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It’s not just weatherproofing your front door that will keep your home nice and cozy in the winter months. Installing weather stripping around doors and using draft excluders under doors will prevent warm air wandering into unheated rooms.


Switching the direction your ceiling fan runs will force warm air back down into the room. To maximize efficiency, set the fan speed to low. You should also consider installing a fan at the top of your staircases to force warm air that rises through the floors back down to you. [1]


If you have a chimney and are not using it, make sure its flue and draft (if it has both) are closed. Open chimneys can suck the heat right out of your home. This is one of the biggest issues with open fireplaces – too much heat loss from the room. [2]


Like we mentioned earlier, much of a home’s energy efficiency during the winter is dependent on how well your attic is insulated and sealed. When either of those components is lackluster, that’s when your home gets colder and your winters more miserable.

A great place to start is by properly sealing and insulating your attic access, one of the most prominent sources of air leakage in your home. When your attic and attic access is not properly sealed, the warm air generated in the lower floors can easily escape into the attic and potentially through your attic walls.

This, coupled with identifying areas of your attic that are leaking and sealing them, is going to greatly reduce the amount of heat escaping through the attic. Properly insulating the attic floors will also greatly enhance your home’s energy efficiency. Blown-in attic insulations both work well in both winter and summer months, and multi-layer or reflective attic insulation is an innovative way of keeping heat out of your attic by reflecting back to its source.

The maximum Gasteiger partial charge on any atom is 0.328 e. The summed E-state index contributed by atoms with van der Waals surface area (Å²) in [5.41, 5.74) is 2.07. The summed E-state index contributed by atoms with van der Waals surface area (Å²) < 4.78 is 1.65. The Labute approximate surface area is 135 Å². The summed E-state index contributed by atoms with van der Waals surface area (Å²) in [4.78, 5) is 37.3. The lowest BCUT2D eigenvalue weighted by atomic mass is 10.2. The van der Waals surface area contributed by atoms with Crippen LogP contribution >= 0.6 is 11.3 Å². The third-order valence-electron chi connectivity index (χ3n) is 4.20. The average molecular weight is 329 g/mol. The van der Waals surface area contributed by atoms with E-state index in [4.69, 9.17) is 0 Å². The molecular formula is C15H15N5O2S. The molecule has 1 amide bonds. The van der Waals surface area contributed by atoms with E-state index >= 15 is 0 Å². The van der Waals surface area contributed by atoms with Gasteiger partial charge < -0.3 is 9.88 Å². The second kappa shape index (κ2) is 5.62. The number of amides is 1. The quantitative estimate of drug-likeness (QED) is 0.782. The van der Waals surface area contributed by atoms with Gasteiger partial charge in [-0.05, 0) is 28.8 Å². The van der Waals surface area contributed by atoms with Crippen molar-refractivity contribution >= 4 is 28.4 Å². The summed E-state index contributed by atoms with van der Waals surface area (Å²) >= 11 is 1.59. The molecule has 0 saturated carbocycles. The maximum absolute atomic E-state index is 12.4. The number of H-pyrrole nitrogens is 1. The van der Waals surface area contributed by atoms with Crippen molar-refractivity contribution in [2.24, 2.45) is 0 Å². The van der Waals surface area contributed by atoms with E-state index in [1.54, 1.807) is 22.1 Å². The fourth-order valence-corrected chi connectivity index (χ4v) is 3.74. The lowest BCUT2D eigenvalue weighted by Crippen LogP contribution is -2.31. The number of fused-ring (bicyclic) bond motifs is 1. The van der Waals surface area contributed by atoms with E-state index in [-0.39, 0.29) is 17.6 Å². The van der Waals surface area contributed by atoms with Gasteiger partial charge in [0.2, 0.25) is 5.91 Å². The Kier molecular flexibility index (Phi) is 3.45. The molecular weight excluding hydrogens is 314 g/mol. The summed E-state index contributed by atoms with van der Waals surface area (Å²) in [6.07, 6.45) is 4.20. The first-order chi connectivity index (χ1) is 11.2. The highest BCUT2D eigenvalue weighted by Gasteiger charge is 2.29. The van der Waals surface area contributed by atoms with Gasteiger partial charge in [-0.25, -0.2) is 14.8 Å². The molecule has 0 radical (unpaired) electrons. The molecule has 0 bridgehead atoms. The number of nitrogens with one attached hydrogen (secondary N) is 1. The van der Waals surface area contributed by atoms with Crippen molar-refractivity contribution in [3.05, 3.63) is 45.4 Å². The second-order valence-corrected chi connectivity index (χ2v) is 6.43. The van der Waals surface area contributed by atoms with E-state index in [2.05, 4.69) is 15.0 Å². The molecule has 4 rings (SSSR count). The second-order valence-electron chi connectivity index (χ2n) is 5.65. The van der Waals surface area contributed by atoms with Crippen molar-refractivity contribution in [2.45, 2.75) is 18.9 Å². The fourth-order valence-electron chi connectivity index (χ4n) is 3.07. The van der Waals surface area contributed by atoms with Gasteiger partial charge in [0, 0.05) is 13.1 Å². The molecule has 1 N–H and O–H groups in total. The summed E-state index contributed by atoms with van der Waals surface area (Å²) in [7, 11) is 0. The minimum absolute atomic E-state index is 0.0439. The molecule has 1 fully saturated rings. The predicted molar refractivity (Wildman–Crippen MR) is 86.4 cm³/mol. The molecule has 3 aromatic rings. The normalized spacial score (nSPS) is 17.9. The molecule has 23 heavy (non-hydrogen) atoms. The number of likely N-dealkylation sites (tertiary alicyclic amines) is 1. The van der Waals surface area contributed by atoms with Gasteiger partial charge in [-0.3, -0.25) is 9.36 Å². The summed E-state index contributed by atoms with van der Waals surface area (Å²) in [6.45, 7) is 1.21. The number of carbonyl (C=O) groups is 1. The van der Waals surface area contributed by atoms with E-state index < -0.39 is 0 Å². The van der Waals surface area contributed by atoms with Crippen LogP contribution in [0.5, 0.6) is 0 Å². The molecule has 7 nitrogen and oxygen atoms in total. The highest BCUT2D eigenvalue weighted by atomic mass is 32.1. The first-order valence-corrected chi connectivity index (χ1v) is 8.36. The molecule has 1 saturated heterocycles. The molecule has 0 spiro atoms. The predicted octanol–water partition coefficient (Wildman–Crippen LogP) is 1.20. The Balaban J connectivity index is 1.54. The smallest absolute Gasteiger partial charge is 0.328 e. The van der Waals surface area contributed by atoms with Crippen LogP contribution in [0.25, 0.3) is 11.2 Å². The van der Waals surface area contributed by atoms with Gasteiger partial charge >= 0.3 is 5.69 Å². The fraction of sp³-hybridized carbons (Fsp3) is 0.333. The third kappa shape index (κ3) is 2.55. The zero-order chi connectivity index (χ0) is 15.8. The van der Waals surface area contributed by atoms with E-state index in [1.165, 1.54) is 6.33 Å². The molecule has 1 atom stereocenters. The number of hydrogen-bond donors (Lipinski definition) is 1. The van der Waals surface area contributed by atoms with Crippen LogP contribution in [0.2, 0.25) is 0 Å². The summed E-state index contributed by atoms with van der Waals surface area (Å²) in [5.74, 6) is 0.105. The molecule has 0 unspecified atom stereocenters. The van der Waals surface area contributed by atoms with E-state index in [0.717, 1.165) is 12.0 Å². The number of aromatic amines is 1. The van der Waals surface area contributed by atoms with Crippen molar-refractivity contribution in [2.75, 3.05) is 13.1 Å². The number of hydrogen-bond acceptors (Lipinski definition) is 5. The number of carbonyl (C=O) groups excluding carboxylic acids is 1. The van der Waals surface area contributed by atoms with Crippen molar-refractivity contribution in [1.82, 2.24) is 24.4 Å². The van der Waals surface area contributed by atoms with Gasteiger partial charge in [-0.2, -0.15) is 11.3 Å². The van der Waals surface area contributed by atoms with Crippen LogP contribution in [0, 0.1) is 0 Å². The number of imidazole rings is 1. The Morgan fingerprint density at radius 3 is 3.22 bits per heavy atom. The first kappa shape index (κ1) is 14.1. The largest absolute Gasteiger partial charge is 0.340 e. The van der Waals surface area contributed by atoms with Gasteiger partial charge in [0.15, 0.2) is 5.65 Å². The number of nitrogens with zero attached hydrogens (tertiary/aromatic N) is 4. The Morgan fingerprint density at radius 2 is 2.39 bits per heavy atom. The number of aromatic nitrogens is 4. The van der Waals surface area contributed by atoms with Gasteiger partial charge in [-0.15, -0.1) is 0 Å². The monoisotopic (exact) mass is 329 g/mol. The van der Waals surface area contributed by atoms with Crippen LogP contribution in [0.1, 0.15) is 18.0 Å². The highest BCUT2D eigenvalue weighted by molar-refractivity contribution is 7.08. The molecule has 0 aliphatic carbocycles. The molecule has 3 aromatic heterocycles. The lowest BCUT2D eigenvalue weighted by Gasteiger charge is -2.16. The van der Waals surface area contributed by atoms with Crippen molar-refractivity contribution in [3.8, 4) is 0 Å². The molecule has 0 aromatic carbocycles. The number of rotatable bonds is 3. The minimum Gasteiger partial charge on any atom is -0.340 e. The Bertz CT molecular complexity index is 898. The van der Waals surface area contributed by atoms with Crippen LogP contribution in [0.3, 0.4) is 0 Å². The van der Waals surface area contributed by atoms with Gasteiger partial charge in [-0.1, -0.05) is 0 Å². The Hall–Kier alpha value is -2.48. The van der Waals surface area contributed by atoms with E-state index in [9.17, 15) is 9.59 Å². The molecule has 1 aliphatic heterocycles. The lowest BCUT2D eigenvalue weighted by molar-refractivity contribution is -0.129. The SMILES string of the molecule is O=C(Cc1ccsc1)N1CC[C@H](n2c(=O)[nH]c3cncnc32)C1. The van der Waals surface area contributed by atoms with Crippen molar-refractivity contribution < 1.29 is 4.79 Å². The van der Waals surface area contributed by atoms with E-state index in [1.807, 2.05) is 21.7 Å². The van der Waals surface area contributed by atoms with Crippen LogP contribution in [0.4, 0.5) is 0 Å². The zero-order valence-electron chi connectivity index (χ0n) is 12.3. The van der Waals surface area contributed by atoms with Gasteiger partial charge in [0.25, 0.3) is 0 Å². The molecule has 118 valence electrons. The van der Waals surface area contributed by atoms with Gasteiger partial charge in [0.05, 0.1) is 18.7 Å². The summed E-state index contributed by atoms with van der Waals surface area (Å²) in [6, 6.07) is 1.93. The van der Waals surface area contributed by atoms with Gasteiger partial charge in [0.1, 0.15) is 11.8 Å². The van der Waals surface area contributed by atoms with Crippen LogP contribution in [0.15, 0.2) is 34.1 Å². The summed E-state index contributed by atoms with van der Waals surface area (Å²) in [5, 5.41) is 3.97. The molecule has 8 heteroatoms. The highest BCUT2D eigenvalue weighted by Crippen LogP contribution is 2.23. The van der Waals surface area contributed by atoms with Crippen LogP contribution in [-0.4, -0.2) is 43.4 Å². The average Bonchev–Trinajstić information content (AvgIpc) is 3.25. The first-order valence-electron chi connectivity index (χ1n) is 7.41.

Installing multi-layer insulation around your attic walls is also going to reduce ice dams. If your attic is attracting too much heat, it can warm up the snow accumulating on your rooftop. This causes snow to melt and cause ice dams, which can then cause excess moisture inside your attic. This can then degrade your batt or blown-in insulation. With multi-layer insulation, the heat will be directed back downstairs instead of up and outwards through the roof, eliminating the threat of ice dams and attic moisture.

Thus, when properly sealed and insulated, you can help create a much more controlled attic environment. This leads to increased energy efficiency through less heat and warm air escaping through your attic. [3]


[1] Just Energy Editorial Staff. "How to Keep Your House Warm in Winter: 10 Tips to Stay Cozy" Just Energy, 31 December 2021,

[2] Neverman, Laurie. "25 Cheap Ways to Keep Your House Warm in Winter" Common Sense Home, 31 December 2021,

[3] Greenrev. "How To Keep a House Warm In Winter: The Bulletproof Method" Yellowblue Eco Tech, 31 December 2021,


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